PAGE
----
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These are times of trial — literally in the courts — for a growing number of Asia’s democracies. The list of major national political leaders in the region who have faced, or are about to face, criminal charges has grown so extensive that it is plausible to wonder whether democracy itself can survive in a number of these countries.

Perhaps the gravest allegations have been leveled at Bangladesh’s opposition leader Khaleda Zia, who has been charged with murder in a case going back many years. India’s former prime minister, Manmohan Singh, who lost power less than a year ago, is being questioned by prosecutors in connection with allegations of corruption in the privatization of coal mines under his government. Following a military coup that overthrew her democratically elected government, Thailand’s former prime minister, Yingluck Shinawatra, is facing charges of official malfeasance over rice subsidies.

Then there is the long-running saga of Malaysia’s opposition leader and former Deputy Prime Minister Anwar Ibrahim. His conviction on sodomy charges will effectively ban him from politics for five years, at a moment when the opposition is posing the most serious challenge to Malaysia’s ruling United Malays National Organization (UMNO) since the country gained its independence from the British Empire in 1958. Moreover, Anwar’s daughter has now been detained for questioning the integrity of her father’s trial in a speech in the Malay parliament, in which she is an elected member in her own right.

Each of these politically tinged trials has different origins, of course. And each was or will be conducted in court systems that vary greatly in terms of their development and independence. Yet all of them have called into question, to varying degrees, the rule of law and the prospect for a democratic future in each country.

Singh’s questioning by government prosecutors is perhaps the least worrying case, because India’s democracy is rock-solid and its judiciary is fearsomely jealous of its independence. His supporters at home and abroad should have no fear for his rights, or that his case will become some political plaything to keep the opposition Congress party down. Indeed, the politically shrewd Prime Minister Narendra Modi is far too smart to even contemplate attempting to distort the investigation of Singh for partisan gain.

Sadly, fidelity to judicial independence and the rule of law cannot be guaranteed as thoroughly in the other cases. Bangladesh, the world’s fourth-largest Muslim democracy, has historically had a patchy record in this regard, suggesting scope for political intervention in the case against Zia, if only by officials eager to curry favor with Prime Minister Sheikh Hasina.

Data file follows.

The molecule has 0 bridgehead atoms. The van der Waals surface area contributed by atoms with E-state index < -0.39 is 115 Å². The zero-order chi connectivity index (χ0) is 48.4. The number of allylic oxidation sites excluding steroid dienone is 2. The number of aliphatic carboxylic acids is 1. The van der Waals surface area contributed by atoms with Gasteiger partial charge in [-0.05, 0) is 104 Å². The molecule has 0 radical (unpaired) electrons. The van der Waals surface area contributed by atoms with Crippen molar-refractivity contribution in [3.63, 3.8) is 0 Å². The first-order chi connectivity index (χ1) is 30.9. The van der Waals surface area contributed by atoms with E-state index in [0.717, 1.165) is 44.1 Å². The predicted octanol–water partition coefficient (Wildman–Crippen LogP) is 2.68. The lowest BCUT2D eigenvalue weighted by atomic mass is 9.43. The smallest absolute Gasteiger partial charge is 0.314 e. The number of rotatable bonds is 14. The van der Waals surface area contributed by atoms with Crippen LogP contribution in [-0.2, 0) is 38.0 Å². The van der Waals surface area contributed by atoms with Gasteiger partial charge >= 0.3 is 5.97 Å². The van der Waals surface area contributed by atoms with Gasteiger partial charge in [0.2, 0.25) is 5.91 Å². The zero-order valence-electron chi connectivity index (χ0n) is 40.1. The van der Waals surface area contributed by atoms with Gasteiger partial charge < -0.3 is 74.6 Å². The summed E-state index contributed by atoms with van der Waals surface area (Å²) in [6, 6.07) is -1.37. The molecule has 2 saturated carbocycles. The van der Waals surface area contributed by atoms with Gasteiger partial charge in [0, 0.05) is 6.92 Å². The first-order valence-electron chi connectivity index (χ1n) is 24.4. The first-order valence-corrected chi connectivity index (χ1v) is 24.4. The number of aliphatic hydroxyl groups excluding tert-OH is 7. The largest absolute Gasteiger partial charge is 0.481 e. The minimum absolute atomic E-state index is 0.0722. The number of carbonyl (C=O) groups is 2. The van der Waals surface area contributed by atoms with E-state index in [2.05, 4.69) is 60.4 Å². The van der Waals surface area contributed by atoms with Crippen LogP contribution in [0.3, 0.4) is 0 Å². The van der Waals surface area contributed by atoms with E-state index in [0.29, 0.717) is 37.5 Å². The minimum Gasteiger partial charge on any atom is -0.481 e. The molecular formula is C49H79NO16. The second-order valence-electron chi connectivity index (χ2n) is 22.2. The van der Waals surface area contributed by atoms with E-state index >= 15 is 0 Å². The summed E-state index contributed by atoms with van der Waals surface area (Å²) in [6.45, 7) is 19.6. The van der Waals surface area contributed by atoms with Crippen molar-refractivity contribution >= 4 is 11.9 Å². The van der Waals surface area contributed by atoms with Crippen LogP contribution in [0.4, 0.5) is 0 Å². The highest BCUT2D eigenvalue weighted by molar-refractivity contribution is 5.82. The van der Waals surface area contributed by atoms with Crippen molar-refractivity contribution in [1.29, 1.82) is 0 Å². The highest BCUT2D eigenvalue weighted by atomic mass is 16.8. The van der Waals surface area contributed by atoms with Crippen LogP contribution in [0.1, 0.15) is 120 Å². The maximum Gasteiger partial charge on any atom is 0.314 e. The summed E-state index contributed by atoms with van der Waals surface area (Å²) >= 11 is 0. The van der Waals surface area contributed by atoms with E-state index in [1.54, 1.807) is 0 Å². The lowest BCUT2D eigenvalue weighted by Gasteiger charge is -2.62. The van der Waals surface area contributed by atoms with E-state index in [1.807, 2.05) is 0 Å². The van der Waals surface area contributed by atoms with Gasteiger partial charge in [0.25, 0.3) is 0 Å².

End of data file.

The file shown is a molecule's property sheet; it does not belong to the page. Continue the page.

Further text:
Indeed, the two leaders’ mutual loathing is long and legendary. Each has been prime minister, and both have sought, while in office, to use the courts to keep the other out of power, even out of politics altogether — seemingly without regard to the cost. The murder charges leveled against Zia have already spurred protests, and could incite massive civil disturbances if a trial actually takes place, jeopardizing the economic success that the country has had under Hasina’s rule. And yet government prosecutors who are ultimately responsible to the prime minister are pressing ahead with the case.

Shinawatra’s looming trial in Thailand and Ibrahim’s repeat conviction in Malaysia lack even the fig leaf of judicial independence. Shinawatra’s overthrow by the military was clearly a bid by the country’s generals to end by force the electoral lock that she and her brother, Thaksin Shinawatra — himself a former prime minister who was deposed by a military coup in 2006 — have had on Thailand for almost 15 years.

So now the generals and their allies in the Bangkok elite seem determined to turn back the clock; Yingluck’s looming trial appears to be a signal that the Thaksins’ popularity rules out anything more than “managed” democracy in Thailand. But the current quiescence of the pro-Thaksin forces should not encourage anyone to think that the military can suppress Thai democracy forever or without a fight.

Sadly, Malaysia may soon become prone to the same type of violent protest and economic decline that have gripped Thailand in recent years. Here, it seems clear that UNMO’s political interests have been allowed to dictate that the country’s key opposition leader should be tried on charges that no real democracy that embraces the rule of law would even consider leveling, and convicted on evidence that no truly independent court would accept.

Political leaders in Thailand and Malaysia, and in other countries in the region, frequently tout the model pioneered by Singapore’s founder and longtime leader Lee Kuan Yew, who died last month. Yet the path on which both countries have embarked was not Lee’s path. Yes, Lee’s system enabled him to remain in power for 31 years, and he did use the civil — not criminal — courts to harry his opponents. But Lee, more importantly, also relied on elements of democratic contestation to ensure that meritocracy triumphed over patronage.

This formula underpinned the rapid consolidation of good government, based on rigorous standards of official conduct that limited the elite’s arbitrary power. Putting one’s opponents in the criminal dock seems unlikely to produce a similar result.

Diet member Yuriko Koike, a former defense minister and national security adviser, was chairwoman of the Liberal Democratic Party’s General Council. © Project Syndicate, 2015.

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